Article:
It started when I was about 13 and continued until I was 21. That was when I hung up my pointe shoes and turned my back on my dreams of being a ballerina.
Chronic stress fractures in my shins meant that every step and indeed every waking moment was unadulterated agony. Having spent yet another dance class at the London Pineapple Centre in Covent Garden sitting on my ass watching (rather than doing) my mental health was not faring so well. Injuries and depression often go hand in hand. The swelling and pain in both shins had become so bad that even the slightest touch sent me through the roof. To look at the bone through the skin was like looking at corrugated cardboard, I was a mess, so I decided I had to face facts. This ballet lark was simply not good for me.
I was angry, frustrated, ashamed at my ‘weakness’, terrified what the future held and mourning turning my back on a future I had worked for very hard since through my entire childhood. The sense of loss I felt at giving up on my dream of being a ballerina was in truth minimal compared to the gripping fear of what the hell comes next? Added to which I felt like a total failure; I couldn’t ‘hack the pace’, was too weak mentally to be able to ‘gut it out’. I had been working toward this dream since I was 8 years old, later than most to start ballet admittedly, but it was all I had ever really wanted to do. Or so I thought. I did have a fleeting interest in Archeology but the lure of feathers and sequins was much stronger than that of dust on old bones.
It has taken me many years of study and 20 years of self reflection and understanding my clients as a trainer, to realise that the chronic pain in my body was showing me that unconsciously I knew dancing was not the path I was supposed to take. I was just too determined to follow through and too young to be able to admit, dancing was not my true path, to myself or anyone else. So the emotional dis-ease manifested in other ways until I had to take notice. Thankfully I have never ever had any issues with stress fractures or shin pain since; these days I run, have had a successful athletic career and not once has the issue ever resurfaced.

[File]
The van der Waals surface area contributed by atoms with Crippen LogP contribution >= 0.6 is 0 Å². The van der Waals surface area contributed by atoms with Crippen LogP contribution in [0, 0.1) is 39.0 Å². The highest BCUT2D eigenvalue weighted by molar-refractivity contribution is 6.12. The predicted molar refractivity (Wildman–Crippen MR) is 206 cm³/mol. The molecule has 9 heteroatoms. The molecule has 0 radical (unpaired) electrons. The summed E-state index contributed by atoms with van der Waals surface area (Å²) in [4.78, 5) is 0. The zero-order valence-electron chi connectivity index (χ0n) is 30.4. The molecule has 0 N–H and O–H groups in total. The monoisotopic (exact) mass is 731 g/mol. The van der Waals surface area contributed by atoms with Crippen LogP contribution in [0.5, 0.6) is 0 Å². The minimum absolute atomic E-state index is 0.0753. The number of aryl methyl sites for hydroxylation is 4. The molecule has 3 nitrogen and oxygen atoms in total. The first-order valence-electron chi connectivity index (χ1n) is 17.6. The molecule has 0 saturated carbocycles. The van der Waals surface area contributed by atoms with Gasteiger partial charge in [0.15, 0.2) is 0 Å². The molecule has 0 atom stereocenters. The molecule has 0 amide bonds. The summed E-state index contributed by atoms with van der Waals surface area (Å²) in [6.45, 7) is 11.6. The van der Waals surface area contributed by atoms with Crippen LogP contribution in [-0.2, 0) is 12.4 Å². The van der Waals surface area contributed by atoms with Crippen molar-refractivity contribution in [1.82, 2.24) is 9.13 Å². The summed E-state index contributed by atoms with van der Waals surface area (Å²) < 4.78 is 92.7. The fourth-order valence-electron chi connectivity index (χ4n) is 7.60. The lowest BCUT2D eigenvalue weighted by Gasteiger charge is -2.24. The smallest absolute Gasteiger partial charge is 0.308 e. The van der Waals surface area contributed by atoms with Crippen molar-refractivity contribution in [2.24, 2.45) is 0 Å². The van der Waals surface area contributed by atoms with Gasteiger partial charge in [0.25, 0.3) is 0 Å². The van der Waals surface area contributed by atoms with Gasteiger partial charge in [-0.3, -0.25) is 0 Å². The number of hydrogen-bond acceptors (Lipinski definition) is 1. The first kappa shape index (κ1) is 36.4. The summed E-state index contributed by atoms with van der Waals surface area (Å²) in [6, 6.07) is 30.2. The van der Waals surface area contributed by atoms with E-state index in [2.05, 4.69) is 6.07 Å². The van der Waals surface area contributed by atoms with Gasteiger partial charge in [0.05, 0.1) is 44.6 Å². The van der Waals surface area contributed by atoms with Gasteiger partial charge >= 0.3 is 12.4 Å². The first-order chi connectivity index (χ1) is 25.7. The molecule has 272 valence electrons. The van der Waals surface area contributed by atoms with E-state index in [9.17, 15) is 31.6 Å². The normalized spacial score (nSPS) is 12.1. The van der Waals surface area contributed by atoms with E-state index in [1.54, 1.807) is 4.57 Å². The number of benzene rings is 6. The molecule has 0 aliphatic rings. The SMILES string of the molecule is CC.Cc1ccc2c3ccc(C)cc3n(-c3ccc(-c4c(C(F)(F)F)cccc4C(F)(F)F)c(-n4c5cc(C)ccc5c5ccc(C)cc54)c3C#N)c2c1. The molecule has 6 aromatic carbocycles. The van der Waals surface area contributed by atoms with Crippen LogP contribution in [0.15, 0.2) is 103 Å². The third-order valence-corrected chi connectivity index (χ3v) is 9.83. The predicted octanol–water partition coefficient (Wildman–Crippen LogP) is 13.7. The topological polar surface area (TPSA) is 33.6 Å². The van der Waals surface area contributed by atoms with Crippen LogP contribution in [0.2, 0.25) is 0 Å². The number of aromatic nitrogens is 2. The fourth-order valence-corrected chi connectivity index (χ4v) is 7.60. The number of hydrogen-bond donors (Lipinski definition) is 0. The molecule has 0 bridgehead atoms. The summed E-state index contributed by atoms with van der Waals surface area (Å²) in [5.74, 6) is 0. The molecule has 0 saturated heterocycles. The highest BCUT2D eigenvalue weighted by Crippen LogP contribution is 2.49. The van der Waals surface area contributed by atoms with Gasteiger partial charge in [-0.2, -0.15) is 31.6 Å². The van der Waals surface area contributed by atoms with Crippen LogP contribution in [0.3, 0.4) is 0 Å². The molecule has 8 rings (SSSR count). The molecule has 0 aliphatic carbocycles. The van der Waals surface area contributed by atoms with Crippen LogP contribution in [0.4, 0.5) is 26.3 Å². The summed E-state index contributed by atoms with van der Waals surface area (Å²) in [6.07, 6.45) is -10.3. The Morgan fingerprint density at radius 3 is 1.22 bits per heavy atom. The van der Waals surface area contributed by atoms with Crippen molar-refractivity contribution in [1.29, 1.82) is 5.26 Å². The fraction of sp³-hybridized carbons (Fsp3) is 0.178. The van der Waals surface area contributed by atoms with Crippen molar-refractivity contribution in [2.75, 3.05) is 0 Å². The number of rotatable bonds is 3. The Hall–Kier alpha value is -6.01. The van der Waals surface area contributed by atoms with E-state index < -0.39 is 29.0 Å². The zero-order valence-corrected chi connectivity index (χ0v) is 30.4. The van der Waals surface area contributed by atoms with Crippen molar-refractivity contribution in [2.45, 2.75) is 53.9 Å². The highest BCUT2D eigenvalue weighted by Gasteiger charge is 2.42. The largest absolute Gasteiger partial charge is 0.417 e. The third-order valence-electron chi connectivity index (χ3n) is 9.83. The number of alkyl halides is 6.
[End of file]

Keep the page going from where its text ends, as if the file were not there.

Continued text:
Over time I have seen chronic issues with clients be resolved by looking deeper than just their physiology. Looking closer at the emotions behind certain beliefs and behaviours. After all, in transforming your body you must address the transformation of attitudes, beliefs and behaviours to achieve a ‘stick-able’ outcome. Your emotional state fits squarely into that arena. Sometimes chaotically, but still squarely.
The Neurobiological Connection
Russian space scientists were the first to discover in the 1960’s that every thought or feeling triggers the release of tiny chemical proteins called neuropeptides (NP’s). In the late 1990’s American cellular biologist Candace Pert began to explore this phenomenon. She outlined the critical role neuropeptides play in metabolic function. Your cells produce hundreds of different NP’s, each with its own unique function. Hormones, endorphins, cortisol, and adrenaline are some examples. While Candice Pert identified the connection between emotions and neuropeptide (NP) release, further research has demonstrated that every emotional state has its own identifiable frequency. That’s how your body knows which specific NP’s to release. As you experience an emotion, its frequency activates photons within your cells and throughout your neural pathways. Your body releases appropriate NP’s in response. Positive emotions release NP’s such as endorphins or oxytocin. Negative emotions release NP’s like adrenaline and cortisol.